The $6 million renovation is spectacular in scale, as the entire space will be updated. The roof was replaced after the derecho, and $500,000 has been spent on asbestos removal. Also planned is the addition of a full-size catering kitchen, improvements to the auditorium and a complete renovation of the newly renamed Martha Ellen Tye Playhouse.
But the renovation is all in preparation for larger plans for the center’s role in Marshalltown’s community and economy.
The facility, to be renamed the Marshalltown Arts and Civic Center, or MACC, is intended to be multipurpose — part space for community and businesses, part art gallery and part civic center.
Four tenants will be housed at the MACC, including three key funders of the project: the Martha-Ellen Tye Foundation, the Marshall County Community Foundation and United Way of Marshall County.
Gregoire, who is also president of the MACC board of trustees, said having all of their services available in the same space fosters collaboration between them. For example, if one organization cannot help an individual, another one may be able to.
The fourth tenant is the Marshall County Arts and Culture Alliance, which will help cement the center’s role in the local arts scene.
“There are several potential opportunities for the Alliance to best serve the community with its future at the MACC. The Alliance is in the process of leading an Arts & Culture Master Plan to gain robust input from a diverse set of community stakeholders and residents,” Executive Director Amber Danielson said in an email interview.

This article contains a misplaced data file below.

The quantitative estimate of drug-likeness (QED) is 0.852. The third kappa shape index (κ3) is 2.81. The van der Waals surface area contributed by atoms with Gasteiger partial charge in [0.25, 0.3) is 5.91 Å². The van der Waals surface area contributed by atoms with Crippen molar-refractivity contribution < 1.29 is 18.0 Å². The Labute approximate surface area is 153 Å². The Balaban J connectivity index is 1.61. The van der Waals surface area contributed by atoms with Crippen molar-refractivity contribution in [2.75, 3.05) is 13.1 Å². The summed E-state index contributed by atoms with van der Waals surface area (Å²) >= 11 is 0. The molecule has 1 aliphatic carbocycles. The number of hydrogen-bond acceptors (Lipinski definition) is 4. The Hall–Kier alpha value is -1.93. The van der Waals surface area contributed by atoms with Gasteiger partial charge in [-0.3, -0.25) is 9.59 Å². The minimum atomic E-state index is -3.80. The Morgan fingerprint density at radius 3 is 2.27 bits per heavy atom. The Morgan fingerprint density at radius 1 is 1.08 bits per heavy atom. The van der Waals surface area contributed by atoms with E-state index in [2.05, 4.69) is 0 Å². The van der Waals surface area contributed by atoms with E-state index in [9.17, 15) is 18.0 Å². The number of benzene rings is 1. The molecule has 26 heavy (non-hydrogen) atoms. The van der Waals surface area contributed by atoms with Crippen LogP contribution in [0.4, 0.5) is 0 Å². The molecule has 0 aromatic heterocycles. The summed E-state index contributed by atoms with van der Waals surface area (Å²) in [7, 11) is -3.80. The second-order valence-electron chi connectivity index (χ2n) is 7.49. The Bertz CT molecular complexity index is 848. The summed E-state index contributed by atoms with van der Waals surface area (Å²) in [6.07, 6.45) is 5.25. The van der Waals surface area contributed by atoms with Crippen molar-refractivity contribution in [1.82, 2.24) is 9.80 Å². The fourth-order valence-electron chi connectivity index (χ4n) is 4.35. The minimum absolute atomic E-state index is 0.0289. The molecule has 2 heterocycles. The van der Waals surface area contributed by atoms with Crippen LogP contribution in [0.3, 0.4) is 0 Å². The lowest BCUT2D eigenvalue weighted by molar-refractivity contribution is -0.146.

With five community rooms that will be available to reserve as well as the auditorium, space at the MACC is abundant and ready to welcome businesses and community groups.
Local partners Mechdyne and Racom are providing services during the renovation, and Marshalltown Chamber of Commerce CEO and President John Hall said he expects the business community will rally around the facility when it’s completed as well.
“The benefit to the business community is beyond just their immediate return on investment. It is the value that having a facility like this has for the community, not only from the tourism side, but from the attraction of workforce and talent to the community,” Hall said.
Gregoire said the rarity of the Fisher Art Collection will complement the business opportunities at the MACC, attracting and surprising those who are in town for business or simply visiting Marshalltown.